Sorry no post yesterday guys and gals. I meant to, I really did. I had a session with a personal trainer yesterday (my gym is actually really cheap compared to others and the training sessions are pretty affordable for someone in a pinch - like me). 

My high school reunion is coming up and I, sadly, have gained since leaving my 8 hours a day on my feet job at the bookstore for a desk job. One would think that since I currently work from home that it would be easier to get to the gym and watch what I eat. And actually, I found out that in the just over a year that I've worked from home, I've not gained any weight (yay!). No, I gained it all in the two years before that (boo!). So I'm maintaining at least. But I want to be in better shape in general and especially for my reunion. 

So, too much information there! I got home yesterday and was already in quite a bit of pain and totally exhausted. No post (yeah, I should have done it before hand).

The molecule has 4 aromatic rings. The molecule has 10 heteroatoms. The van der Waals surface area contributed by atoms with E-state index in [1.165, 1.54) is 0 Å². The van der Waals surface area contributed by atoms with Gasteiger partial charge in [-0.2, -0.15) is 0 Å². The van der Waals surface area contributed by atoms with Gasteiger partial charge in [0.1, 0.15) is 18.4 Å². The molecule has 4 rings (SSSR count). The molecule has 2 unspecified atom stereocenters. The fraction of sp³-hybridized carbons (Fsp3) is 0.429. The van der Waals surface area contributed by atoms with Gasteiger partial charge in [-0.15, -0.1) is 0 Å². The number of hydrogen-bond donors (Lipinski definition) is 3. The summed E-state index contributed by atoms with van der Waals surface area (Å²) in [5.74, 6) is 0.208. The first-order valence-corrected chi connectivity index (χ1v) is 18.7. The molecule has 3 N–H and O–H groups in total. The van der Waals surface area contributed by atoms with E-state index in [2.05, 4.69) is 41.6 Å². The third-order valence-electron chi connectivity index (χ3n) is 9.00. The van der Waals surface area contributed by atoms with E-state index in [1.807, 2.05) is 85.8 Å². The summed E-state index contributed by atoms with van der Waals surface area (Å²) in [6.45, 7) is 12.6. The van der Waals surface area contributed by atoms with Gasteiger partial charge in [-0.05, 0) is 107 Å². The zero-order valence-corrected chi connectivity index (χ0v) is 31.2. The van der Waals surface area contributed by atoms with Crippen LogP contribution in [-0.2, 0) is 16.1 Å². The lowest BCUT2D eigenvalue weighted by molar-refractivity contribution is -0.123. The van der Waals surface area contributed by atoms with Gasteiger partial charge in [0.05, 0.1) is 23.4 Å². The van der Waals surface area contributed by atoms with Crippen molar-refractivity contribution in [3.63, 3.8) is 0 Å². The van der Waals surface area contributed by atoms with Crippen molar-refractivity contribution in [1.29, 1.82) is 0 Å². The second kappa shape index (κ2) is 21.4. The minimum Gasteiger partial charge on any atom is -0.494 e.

Anyway, one of the love/hate things I have about the gym is that I want to actually get some reading done while I'm there. I'm not in my own home and can't choose my tv programming, so I want to read. That's only really possible for me on the stationary bike, though. And the stationary bike, while being a workout, is not as much of a workout as, say, the arc trainers. Ah well, I still do the bike for my cool down and my current gym buddy is Ariana Franklin's The Serpent's Tale. Grave Goods, book three in the series, is due out on Tuesday and I'm trying to catch up. 

So, I already posted about the first in this historical mystery series, Mistress of the Art of Death, and now it's time for book two. (See here for previous post)